In my school, we are constantly battling to bridge the gender gap. It is not just about making sure that we stimulate boys and girls equally; we are also trying to develop a shared conceptual understanding of how gender differences might affect the whole life experience.
On that front, the most challenging question seems to be: "How come men can move their bowels anytime, any place, anywhere, while women need to be completely alone in a series of nested, empty, sound-proofed rooms with a lavender air freshener close at hand?" A woman would sooner risk peritonitis, pinching her buttocks together until her colon inflates into a 12-berth dirigible, than bring herself to operate a full flush within 30 metres of the nearest human being. For us it is all about numbers: two may be company, but three is always constipation. That is why I never volunteer for school trips abroad: there are too many scare stories about the lack of facilities.
The most recent involved an over-crowded Bavarian hostel with a staff:toilet ratio of 8:1. In sheer desperation, two of my colleagues set their alarm for a 5:30am call, but were beaten to the bathroom by a whistling ski instructor. They returned to their room distended and dismayed.
Men are not so emotionally impeded. In fact, for some men peristalsis correlates directly with busy social gatherings. In my husband's case the equation seems to be Poo = MC2 (where M = My niece's wedding and C = the cutting of the cake). Needing to go at untimely moments is bad enough, but men also feel the need to share information about the proximity, size and olfactory qualities of their stools. Maybe in their world, faecal size matters. That is probably the result of poor potty training. When little Johnny proudly points out his first sloppy deposit, it pays not to be too effusive. Otherwise he will spend the rest of his life expecting admiration for every big job he does.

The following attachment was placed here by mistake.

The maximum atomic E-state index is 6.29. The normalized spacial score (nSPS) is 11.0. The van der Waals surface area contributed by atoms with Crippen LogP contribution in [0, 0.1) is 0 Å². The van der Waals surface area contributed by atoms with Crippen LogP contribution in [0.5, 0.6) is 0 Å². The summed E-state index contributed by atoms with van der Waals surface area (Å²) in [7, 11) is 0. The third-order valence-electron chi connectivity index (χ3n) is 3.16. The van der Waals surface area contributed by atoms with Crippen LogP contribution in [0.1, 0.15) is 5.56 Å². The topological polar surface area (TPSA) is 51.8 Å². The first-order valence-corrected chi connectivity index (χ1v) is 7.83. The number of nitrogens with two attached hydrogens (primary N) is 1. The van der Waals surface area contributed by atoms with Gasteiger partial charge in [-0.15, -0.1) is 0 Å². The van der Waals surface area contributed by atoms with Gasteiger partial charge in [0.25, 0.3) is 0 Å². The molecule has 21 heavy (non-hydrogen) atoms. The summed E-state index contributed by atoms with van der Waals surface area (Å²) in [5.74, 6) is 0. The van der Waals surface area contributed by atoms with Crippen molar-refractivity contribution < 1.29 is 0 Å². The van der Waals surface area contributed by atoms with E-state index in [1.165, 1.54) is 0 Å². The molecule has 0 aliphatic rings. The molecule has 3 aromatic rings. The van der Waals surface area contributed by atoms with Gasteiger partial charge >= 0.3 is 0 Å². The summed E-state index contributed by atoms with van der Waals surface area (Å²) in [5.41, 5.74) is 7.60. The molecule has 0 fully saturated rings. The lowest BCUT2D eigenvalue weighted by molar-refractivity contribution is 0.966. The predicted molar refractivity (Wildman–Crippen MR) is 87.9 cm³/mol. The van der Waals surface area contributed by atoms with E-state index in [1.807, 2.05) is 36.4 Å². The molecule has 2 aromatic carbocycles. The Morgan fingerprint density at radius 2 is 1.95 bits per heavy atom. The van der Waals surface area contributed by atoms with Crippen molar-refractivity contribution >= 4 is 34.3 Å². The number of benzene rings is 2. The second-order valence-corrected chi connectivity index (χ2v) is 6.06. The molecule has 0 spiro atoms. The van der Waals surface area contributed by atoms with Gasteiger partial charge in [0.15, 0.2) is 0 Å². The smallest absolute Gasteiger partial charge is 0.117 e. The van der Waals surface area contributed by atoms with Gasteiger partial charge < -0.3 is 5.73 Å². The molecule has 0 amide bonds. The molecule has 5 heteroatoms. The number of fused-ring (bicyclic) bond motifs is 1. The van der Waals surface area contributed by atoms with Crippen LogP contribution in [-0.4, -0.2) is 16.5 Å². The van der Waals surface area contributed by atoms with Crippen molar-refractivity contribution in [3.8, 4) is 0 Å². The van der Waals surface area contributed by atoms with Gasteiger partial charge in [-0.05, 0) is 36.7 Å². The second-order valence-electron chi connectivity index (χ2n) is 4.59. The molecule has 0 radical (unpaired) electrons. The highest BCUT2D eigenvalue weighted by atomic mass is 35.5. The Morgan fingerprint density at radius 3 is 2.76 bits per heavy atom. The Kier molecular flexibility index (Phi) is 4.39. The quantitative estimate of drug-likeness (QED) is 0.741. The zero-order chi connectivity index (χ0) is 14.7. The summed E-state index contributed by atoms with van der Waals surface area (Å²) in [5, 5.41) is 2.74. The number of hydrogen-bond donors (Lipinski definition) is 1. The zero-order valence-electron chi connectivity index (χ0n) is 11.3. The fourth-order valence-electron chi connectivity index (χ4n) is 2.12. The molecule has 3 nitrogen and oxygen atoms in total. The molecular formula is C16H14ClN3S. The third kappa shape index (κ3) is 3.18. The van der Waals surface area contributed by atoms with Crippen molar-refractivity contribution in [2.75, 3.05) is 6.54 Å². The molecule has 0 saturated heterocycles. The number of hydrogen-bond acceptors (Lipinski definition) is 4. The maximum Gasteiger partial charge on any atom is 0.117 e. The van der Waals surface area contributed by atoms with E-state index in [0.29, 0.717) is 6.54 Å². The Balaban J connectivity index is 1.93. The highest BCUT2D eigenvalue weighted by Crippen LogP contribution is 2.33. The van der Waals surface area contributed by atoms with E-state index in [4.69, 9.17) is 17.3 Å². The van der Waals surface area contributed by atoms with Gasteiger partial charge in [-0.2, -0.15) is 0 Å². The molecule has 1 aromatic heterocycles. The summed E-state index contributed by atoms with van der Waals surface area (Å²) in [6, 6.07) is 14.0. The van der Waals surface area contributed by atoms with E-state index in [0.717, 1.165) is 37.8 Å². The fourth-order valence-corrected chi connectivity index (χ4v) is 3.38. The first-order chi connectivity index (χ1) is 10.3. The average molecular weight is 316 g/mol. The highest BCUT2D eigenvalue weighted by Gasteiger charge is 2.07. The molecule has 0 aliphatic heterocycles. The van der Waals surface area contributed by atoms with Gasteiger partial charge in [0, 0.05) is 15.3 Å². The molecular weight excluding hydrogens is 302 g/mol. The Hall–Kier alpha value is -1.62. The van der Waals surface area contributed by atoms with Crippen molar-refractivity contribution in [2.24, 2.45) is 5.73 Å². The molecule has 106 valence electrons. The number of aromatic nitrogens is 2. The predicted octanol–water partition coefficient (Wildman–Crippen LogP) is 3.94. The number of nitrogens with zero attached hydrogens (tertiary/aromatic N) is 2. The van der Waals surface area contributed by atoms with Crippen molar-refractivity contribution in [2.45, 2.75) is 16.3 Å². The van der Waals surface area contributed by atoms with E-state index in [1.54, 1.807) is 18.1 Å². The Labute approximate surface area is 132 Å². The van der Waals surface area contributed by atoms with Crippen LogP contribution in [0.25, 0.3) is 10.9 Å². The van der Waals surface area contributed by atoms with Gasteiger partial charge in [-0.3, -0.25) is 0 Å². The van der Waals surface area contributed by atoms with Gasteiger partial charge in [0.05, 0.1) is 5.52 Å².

My department is luckier than most. Over the past few years our loo has been log free. Our last male teacher, a reedy specimen, took off in 2006 after taking exception to some particularly impressive ball carriers in our nude rugby calendar. Luckily, female teachers are hermaphroditic so when our departmental testosterone levels drop, one of us becomes a token bloke and restores the XY balance by wearing brown brogues and buying broken Marshall amps off eBay.
But not any more, because our head of department has brought us a new man to play with. He is really a maternity cover, but we are hoping to keep him for good. It took us a little while to get used to him. We spent the first fortnight taking it in turns to frisk him in case he was a wired undercover reporter, commissioned by Teachers from Hell. But now we love him to bits. He has adapted really well. Last week, he attempted his first female word - "teal" - and the following day he marched proudly in with an aquamarine shirt and tie. The relationship is satisfyingly symbiotic: while he has been acquiring a colour palette Cath Kidston would be proud of, we are up to speed on frotting, felching, rodeo sex and how to defrag a hard drive. And he doesn't come out of the loo looking smug and telling us we might want to crack open the window.
Anne Thrope (Ms) is a secondary teacher in the North of England.